femmebot:

Facebook’s Data Science team has published a thought provoking post that examines the statistical correlation between couples’ timeline posts and their burgeoning relationships.

By looking at how the frequency of timeline posts varies in the days leading up to and following the start of a new relationship, the team has identified a sort of digital courtship curve:

During the 100 days before the relationship starts, we observe a slow but steady increase in the number of timeline posts shared between the future couple. When the relationship starts (“day 0”), posts begin to decrease. We observe a peak of 1.67 posts per day 12 days before the relationship begins, and a lowest point of 1.53 posts per day 85 days into the relationship. Presumably, couples decide to spend more time together, courtship is off, and online interactions give way to more interactions in the physical world.

(via The nature of online courtship, visualized)

“This is the anti-path/fb Paper approach to design. They’ve gone ahead, curated, and built the whole shebbang. With perfect pixels and manicured swipes, the apps look great (I’m actually extremely envious of their design team talent!), but I’ll never use them again. There’s no room for me to make it mine.”
Eric Boggs: Let Them Add The Drapes (via garychou)

Amen. I’ve always thought that apps that let people play (ie. original Facebook, barely designed, free form wall) empowers people to feel like they’re creating for themselves. Perfectly crafted, visually stunning experiences make people afraid that they’ll break something so pretty.

tastefullyoffensive:

How October Jones Passes Time on the Train
Related: Subway Snapchat Art
tastefullyoffensive:

How October Jones Passes Time on the Train
Related: Subway Snapchat Art
tastefullyoffensive:

How October Jones Passes Time on the Train
Related: Subway Snapchat Art
tastefullyoffensive:

How October Jones Passes Time on the Train
Related: Subway Snapchat Art
tastefullyoffensive:

How October Jones Passes Time on the Train
Related: Subway Snapchat Art
tastefullyoffensive:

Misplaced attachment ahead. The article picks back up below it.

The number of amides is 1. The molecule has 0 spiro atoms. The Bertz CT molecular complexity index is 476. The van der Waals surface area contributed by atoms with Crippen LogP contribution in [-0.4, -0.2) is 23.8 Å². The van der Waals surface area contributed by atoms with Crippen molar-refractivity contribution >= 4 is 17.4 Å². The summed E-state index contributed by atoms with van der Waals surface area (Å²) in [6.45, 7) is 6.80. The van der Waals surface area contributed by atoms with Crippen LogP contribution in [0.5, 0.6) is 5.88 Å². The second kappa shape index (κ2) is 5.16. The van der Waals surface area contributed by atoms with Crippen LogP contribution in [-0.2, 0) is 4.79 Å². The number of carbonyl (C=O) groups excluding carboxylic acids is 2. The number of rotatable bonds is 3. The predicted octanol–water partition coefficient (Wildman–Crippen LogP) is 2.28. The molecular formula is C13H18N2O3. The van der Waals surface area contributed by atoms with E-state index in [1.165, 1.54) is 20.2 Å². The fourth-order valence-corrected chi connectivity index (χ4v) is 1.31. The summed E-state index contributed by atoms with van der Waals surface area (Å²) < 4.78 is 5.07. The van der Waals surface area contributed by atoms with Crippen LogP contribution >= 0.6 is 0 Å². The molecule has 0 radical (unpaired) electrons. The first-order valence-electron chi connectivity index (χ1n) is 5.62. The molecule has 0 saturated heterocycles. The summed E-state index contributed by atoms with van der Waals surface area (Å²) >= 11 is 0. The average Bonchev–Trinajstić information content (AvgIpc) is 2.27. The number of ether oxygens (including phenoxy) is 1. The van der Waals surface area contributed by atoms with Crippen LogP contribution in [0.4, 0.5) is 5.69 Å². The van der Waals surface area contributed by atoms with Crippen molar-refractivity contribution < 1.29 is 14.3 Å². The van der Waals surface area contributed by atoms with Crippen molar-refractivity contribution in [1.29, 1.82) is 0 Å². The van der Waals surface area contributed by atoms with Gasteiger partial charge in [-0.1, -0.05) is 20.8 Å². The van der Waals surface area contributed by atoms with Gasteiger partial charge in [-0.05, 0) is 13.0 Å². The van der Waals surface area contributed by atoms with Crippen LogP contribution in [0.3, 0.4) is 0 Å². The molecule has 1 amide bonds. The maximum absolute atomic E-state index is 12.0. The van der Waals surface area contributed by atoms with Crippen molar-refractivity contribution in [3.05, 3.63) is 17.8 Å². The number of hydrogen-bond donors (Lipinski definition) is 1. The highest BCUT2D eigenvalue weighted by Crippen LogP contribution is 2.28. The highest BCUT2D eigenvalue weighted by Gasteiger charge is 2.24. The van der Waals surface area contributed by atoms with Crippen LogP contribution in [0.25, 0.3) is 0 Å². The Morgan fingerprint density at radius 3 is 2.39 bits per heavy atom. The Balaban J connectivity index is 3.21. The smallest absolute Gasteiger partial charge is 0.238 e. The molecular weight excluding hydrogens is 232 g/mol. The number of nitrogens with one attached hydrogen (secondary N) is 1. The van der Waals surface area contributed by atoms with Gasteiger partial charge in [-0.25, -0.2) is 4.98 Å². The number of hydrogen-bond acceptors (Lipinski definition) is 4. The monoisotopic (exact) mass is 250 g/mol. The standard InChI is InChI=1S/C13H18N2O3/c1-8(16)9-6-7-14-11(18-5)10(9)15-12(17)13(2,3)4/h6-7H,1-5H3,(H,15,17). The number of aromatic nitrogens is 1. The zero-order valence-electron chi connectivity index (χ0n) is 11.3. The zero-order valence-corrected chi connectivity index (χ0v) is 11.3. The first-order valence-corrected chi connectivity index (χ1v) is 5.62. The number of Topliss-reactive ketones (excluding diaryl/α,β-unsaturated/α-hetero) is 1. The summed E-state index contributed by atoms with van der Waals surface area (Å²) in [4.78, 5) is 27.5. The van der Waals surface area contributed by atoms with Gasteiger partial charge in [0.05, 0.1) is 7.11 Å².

How October Jones Passes Time on the Train
Related: Subway Snapchat Art
tastefullyoffensive:

How October Jones Passes Time on the Train
Related: Subway Snapchat Art
tastefullyoffensive:

How October Jones Passes Time on the Train
Related: Subway Snapchat Art
tastefullyoffensive:

How October Jones Passes Time on the Train
Related: Subway Snapchat Art
tastefullyoffensive:

How October Jones Passes Time on the Train
Related: Subway Snapchat Art

One of the best pieces of code I’ve ever written: THFacebookLoginCocoaBeanFactoryManager

bryan:

😭😭😭😭😭😭😭😭😭😭

😢

bryan:

😭😭😭😭😭😭😭😭😭😭

😢

Loved when Columbia used to have these lights on college walk PS: Instagram sharing in the new #timehop! (at Columbia University)

condenasttraveler:

Alaska “State of Wonder” (August 2012). Photo by Rob Howard @robhoward10

Taipei | 台北 (at 臺北101 Taipei 101)

parislemon:

Craig Mod:

After two and a half years, the GF1 was replaced by the slightly improved Panasonic GX1, which I brought on the six-day Kumano Kodo hike in October. During the trip, I alternated between shooting with it and an iPhone 5. After importing the results into Lightroom, Adobe’s photo-development software, it was difficult to distinguish the GX1’s photos from the iPhone 5’s. (That’s not even the latest iPhone; Austin Mann’s superlative results make it clear that the iPhone 5S operates on an even higher level.) Of course, zooming in and poking around the photos revealed differences: the iPhone 5 doesn’t capture as much highlight detail as the GX1, or handle low light as well, or withstand intense editing, such as drastic changes in exposure. But it seems clear that in a couple of years, with an iPhone 6S in our pockets, it will be nearly impossible to justify taking a dedicated camera on trips like the Kumano Kodo pilgrimage.

I know a lot of people hate this reality. But it is going to be a reality.

I hate, love, and am currently experiencing this phenomenon. I’m alternating between my Fuji and my iPhone and while I’ve used my manual features on my Fuji, I’ll likely never find time to even put them in Lightroom to edit.

Obligatory Shanghai photo (at 外滩 | The Bund)